St. Mary’s to close? Wanstead shrugs

Picture Geoff Wilkinson

News that Redbridge’s only Grade 1 listed building could close, putting an end to 800 years of weekly worship, seems to have resulted in shrug of Wanstead’s shoulders.

Proposals that St Mary’s church could cease to hold weekly services, but rather have just 16 services each year, are being debated at a special meeting at the Overton Drive church on Sunday.

But the response to reports earlier in the summer that it could be put to radically different uses did not encourage church authorities that support could be rallied from the community.

The paper being discussed says:

A group of church members is attempting to address the pressures on the church by finding new ways for the wider community to use, and visit, the church. It is hoped that this year’s Wanstead Fringe can play a part in this process.

The church faces steep maintenance bills and a small congregation, though it must be said that many churches which do not have the same property responsibilities manage with smaller congregations and ministerial support.

The building and churchyard are beautiful and peaceful places at the heart of the history of Wanstead. The pews are “high box’; they are increasingly unusual and are actually listed separately from the building. The dramatic interior was – as was well noted at the time – the location for the opening shot of the Tom Hardy/Ridley Scott drama Taboo.

The meeting will be held on Sunday at 12.15.

  • The apparent indifference to the future of St Mary’s led local historian and author Greg Roberts to blog recently that there were echoes of the neglect which allowed the destruction of Wanstead House. He wrote: “In the long run, listed status will conserve St Mary’s for future generations, but doesn’t this whole episode smack of yet more neglect and a rather patronising assumption that the people of Wanstead will accept another loss in their usual stoic manner?”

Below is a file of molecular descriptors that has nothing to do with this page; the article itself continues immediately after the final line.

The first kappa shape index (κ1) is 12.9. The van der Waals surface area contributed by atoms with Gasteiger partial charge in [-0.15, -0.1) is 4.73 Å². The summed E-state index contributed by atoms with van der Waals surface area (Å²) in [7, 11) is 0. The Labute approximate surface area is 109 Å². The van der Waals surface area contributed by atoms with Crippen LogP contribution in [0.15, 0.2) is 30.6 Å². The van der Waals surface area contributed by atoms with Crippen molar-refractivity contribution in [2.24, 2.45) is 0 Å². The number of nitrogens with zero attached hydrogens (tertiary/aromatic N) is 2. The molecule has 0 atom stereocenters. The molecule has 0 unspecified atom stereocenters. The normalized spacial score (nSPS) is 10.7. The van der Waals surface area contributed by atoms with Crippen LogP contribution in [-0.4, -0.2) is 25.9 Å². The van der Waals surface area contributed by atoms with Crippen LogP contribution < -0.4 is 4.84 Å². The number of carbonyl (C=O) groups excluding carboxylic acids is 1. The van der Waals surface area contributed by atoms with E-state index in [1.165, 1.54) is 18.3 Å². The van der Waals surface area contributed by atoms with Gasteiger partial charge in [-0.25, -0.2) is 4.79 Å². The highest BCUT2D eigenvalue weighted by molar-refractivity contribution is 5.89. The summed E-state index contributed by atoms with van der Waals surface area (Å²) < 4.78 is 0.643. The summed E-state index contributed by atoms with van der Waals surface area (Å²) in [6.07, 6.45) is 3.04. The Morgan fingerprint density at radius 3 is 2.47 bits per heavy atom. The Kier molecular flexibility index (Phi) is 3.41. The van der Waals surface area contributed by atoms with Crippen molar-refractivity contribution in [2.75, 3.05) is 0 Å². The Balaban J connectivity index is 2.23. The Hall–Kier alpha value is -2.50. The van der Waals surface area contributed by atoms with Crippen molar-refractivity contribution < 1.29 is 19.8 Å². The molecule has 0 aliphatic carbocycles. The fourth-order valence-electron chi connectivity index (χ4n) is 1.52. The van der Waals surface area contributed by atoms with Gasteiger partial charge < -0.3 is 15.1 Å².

3 thoughts on “St. Mary’s to close? Wanstead shrugs”

  1. While most of us are all for opening out these architecturally significant places for different uses , one estimate from a few years ago put the wealth of the Church of England at around £22 Billion (yes Billion pounds).
    Perhaps instead of expecting locals to cough up , they could spend of that on their own buildings
    without then needing to beg for yet more handouts from Government or the public.

    1. Nelson, you do realise that any figures of wealth include the value of buildings. Taking this building as an example, on the balance sheet it will be worth £millions but in reality it is a massive liability with huge cash flow requirements to maintain it. Your figure is completely meaningless in the context of cash required, unless you are suggesting they sell assets to fund running costs, which aside from being unsustainable, is exactly what is trying to be avoided – deconcecration and sell off for property development.

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